“The Dark Knight Rises,” while tragic was still an amazing movie that did every actor that played in it justice.
“Frankenweenie” was also a fun family adventure that will be watched over and over again by kids, and some adults, everywhere.
Of course, the Twilight series conclusion of “Breaking Dawn,” will be the biggest hit of the year as the ones before it have been.
The first ever Reelzie awards show is giving achievement awards for special excellence to “Pitch Perfect.” In Reelzie’s opinion the movie, and the song, were the clear winners for 2012. Mandy reports for Reelz.com on the awards and the event as well. Read her article and see if you agree with the choices that were made.
Master Sgt. Darrell Hanning of Houlton, Maine, was awarded the prestigious Legion of Merit award earlier last week by Col. Hamilton D. Richards, commander of the 120th Regional Support Group Bangor. Hanning retired from the Army National Guard this past November after 21 years of dedicated service to the U.S. Army. The Legion of Merit is one of the most coveted award medals in the U.S. It was established by an act of Congress in 1942 and it is presented to members of the armed forces for exceptional meritorious conduct in the performance of outstanding service and achievement.
Hanning joined the U.S. Army on October 8th, 1990. He completed his basic training and advanced individual training at Fort Sill, Oklahoma. His first duty assignment was in Wildfleken, Germany. Over the last two decades he has worked in a variety of different sectors. He spent the last four years spearheading logistics, deploying and redeploying soldiers and their equipment in support of Operations Enduring Freedom and Iraqi Freedom.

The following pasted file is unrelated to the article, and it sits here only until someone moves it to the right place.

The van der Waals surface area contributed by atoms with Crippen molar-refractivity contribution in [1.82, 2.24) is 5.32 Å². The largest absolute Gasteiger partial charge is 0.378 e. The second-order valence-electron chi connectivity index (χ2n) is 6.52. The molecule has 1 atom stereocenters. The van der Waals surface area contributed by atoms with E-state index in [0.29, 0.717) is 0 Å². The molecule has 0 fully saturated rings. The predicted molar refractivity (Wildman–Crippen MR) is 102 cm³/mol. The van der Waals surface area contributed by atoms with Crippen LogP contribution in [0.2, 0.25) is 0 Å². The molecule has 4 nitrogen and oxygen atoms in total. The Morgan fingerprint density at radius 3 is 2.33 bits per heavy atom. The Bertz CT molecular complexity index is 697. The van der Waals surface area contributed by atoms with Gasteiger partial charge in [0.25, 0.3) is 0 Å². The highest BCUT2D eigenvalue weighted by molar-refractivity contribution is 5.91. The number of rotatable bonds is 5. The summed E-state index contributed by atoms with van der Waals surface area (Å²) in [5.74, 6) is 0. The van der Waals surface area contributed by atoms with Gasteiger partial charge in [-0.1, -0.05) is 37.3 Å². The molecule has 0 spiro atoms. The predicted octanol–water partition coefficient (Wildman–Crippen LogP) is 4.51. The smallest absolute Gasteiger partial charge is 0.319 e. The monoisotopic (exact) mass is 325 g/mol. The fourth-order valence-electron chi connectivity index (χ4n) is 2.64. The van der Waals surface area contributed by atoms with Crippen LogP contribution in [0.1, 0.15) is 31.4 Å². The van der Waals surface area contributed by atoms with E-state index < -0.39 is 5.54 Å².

The Legion of Merit is one of only two United States military neck decoration award medals, the other being the Medal of Honor. It is the sixth in the order of importance of U.S. millitary awards. Hanning lives in Houlton, Maine with his wife and children.
Finding a good trophy case can be a difficult task and even after you find one, they are far from affordable. With a few simple tools, you can build a trophy case and save a lot of money. Your very own professional looking trophy and award case. You’ll also get to design the case to fit in with the rest of your furniture and accessories. Read Tyson Simmons instructions for more information. My guess is that after you get started, you will soon understand why commercially available trophy cases are so expensive!
Another alternative is to watch thrift stores for commercial retail display cabinets that can be used to display trophies. Or check the Habitat Re-Store occasionally, they may have a trophy case someone didn’t need anymore or again, they may have an unneeded retail cabinet that would make a good trophy case.
If you don’t feel so ambitious or crafty, you can re-purpose any shelf in the house. Every parent is super proud when their little ones score awards and trophies, and most want to display them to everyone in the world. What is the best way to do that though? It’s important to not only make sure others see your child’s trophies but that they can see them every day in order to motivate them to strive for more. Janece Bass reports for eHow on the best way to display these awards.